Jerry Drucker: There’s nothing coy about the GOP’s chortling copious concepts concerning constant corrupt collaboration created by cunning, conniving, crooked cronies and calculating cohorts, conveniently ignoring the conflict of interest law.
Tom Degan: The sad, pathetic truth of the matter is that on the evening of Tuesday, November 4, 1980 I got so falling-down intoxicated, I voted for the man just as a joke. A failed, “B” movie actor in the White House? That ought to be good for a nice, long chuckle , I thought.
Randy Shaw: It’s painful to remember that Barack Obama ran against Hillary Clinton by arguing that the Clinton presidency had not been as transformative as Ronald Reagan’s, and that he would go beyond small reforms to bring Change We Can Believe In.
Ivan Eland: Missile defense is an expensive relic of the Cold War, which the U.S. can no longer afford given its huge budget deficits and high debt levels. Keeping the program alive are Republicans who want to preserve this white elephant to realize the grandiose “Star Wars” dream of their hero, Ronald Reagan.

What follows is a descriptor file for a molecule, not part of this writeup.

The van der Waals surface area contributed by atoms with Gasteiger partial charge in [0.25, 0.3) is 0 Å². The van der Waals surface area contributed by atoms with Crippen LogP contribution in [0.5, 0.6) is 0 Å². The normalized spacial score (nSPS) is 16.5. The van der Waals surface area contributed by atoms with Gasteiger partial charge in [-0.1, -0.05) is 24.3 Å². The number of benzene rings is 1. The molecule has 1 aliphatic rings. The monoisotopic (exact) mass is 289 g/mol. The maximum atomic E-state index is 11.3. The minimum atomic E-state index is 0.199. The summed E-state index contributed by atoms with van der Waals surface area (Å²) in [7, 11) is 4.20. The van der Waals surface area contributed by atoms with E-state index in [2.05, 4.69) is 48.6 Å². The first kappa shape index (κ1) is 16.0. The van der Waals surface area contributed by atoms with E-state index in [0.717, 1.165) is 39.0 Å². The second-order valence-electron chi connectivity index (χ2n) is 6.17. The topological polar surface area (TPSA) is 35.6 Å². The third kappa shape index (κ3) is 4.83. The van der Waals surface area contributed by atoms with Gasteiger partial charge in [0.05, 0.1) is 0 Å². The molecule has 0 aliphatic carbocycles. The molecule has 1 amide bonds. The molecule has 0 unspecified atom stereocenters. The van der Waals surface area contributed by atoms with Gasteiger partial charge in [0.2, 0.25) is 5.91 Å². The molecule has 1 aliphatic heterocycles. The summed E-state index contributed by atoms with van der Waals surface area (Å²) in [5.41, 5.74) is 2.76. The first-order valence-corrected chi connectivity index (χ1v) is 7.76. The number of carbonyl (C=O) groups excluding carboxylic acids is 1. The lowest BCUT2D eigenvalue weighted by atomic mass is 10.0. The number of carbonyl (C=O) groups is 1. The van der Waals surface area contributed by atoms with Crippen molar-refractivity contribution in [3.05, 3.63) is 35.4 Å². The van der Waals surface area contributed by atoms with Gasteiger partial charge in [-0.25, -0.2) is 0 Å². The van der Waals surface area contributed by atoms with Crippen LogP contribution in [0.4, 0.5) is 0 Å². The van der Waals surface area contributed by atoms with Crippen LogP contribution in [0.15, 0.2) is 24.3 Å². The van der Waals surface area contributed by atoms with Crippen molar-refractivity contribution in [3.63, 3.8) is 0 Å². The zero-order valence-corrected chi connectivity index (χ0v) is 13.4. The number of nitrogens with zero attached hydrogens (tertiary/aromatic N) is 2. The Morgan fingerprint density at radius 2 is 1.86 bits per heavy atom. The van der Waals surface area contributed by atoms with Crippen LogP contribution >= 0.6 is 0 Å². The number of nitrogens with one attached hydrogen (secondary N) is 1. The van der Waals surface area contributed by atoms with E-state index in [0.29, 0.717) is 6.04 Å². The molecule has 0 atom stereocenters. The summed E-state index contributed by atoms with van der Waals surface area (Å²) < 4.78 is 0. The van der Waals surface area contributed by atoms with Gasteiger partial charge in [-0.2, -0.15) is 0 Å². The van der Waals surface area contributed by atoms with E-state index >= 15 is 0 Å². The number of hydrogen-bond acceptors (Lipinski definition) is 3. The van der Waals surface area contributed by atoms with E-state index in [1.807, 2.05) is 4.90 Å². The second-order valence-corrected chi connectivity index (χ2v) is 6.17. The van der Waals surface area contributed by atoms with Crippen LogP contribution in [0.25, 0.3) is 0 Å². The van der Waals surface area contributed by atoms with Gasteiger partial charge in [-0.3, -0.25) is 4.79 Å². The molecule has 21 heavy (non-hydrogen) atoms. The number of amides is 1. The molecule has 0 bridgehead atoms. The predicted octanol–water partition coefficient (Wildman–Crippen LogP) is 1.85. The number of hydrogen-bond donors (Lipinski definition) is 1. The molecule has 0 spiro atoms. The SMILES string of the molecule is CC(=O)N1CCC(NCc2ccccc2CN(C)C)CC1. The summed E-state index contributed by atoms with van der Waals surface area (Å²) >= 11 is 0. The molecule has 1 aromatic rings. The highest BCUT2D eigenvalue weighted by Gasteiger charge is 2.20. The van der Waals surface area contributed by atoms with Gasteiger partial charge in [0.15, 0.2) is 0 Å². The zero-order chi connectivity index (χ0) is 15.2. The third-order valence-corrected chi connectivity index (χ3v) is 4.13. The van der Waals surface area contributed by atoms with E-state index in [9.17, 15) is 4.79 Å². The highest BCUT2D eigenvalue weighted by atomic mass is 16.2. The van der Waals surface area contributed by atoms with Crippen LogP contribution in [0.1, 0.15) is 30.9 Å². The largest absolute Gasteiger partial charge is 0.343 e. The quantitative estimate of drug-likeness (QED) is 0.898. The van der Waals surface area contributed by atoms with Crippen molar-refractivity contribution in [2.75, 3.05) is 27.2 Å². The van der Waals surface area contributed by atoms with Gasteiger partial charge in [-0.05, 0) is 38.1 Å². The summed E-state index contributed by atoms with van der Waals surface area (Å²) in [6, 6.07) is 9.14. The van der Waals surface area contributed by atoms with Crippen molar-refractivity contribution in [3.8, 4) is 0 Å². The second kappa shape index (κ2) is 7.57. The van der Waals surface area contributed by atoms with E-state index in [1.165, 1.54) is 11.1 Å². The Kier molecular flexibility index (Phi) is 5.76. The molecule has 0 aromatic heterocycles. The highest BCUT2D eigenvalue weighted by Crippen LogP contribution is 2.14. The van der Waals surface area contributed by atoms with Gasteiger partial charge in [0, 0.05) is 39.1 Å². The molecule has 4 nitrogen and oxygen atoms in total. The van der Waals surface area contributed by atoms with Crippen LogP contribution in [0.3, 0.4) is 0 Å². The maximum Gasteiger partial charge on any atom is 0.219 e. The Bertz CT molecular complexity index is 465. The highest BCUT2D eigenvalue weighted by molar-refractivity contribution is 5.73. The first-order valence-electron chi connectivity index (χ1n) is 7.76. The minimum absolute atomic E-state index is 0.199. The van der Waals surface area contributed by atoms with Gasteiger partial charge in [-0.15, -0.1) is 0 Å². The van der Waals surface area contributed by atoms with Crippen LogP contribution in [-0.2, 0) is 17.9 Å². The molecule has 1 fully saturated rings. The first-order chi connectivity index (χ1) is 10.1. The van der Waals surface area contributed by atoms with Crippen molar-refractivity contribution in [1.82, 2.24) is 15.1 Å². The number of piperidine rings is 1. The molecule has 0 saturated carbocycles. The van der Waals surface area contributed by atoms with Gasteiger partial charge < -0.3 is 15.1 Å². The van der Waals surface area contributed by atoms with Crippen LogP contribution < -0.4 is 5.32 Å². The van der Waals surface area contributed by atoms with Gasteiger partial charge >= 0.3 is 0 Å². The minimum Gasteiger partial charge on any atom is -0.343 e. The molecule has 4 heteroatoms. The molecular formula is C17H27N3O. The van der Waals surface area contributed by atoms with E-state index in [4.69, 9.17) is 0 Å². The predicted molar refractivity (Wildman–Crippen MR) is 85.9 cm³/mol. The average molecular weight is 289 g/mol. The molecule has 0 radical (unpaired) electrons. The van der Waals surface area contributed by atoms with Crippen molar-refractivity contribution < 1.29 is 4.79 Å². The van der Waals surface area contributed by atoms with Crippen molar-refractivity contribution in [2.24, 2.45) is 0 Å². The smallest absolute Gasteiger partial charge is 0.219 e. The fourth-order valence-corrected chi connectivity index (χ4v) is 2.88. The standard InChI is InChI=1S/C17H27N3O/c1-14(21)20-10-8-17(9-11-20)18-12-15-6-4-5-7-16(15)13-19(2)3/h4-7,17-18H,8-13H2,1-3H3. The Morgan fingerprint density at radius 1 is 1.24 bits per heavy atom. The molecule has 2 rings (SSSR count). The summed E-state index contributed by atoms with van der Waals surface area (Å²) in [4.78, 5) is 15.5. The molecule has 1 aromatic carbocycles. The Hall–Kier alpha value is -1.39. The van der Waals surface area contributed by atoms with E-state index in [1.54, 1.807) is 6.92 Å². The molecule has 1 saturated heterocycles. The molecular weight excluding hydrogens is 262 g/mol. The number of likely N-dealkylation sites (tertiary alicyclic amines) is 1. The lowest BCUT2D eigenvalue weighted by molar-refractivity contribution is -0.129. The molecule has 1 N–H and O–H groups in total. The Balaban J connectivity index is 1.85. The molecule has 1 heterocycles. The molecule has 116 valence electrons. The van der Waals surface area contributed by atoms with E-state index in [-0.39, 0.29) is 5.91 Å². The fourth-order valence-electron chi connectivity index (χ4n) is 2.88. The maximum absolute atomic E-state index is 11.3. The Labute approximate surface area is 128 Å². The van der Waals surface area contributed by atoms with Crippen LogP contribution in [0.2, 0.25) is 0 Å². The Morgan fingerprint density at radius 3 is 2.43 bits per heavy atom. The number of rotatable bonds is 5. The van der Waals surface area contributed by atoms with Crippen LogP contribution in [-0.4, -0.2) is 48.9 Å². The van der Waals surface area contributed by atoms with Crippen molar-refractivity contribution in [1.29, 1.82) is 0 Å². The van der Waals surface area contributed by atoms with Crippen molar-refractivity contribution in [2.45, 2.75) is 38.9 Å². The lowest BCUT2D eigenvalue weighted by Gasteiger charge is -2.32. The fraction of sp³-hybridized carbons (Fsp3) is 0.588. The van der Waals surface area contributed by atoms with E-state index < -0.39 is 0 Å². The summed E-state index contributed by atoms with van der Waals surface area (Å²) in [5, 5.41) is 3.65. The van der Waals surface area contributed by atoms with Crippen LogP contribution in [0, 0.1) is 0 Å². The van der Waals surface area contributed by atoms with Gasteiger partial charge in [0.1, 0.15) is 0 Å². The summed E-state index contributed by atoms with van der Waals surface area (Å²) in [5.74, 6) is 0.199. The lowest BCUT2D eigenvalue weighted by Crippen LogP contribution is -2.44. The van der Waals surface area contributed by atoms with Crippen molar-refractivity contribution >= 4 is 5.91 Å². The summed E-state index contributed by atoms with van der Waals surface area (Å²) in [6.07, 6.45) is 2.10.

Brent Budowsky: Obama is making a riverboat gamble that by doubling down on courting big business he will unleash a surge of jobs and lead resurgent Democrats to a triumph in 2012. Whether this strategy works will determine whether the 2012 campaign resembles the Reagan reelection of 1984 or the chaotic election of 1968.
Brent Budowsky: What does it tell us that even after the 2010 election in what was called the year of the Tea Party, Americans chose a populist progressive Democratic president, not a Republican or conservative president, as their favorite over the last 50 years?
Ivan Eland: Although Bush can’t change his domestic catastrophes, such as the federal response to Hurricane Katrina or the horrendous financial crisis and the $700 billion Wall Street bailout, if Iraq and Afghanistan eventually reach some stability, he may be regarded as the man who threw out the despotic regimes of Saddam Hussein and the Taliban.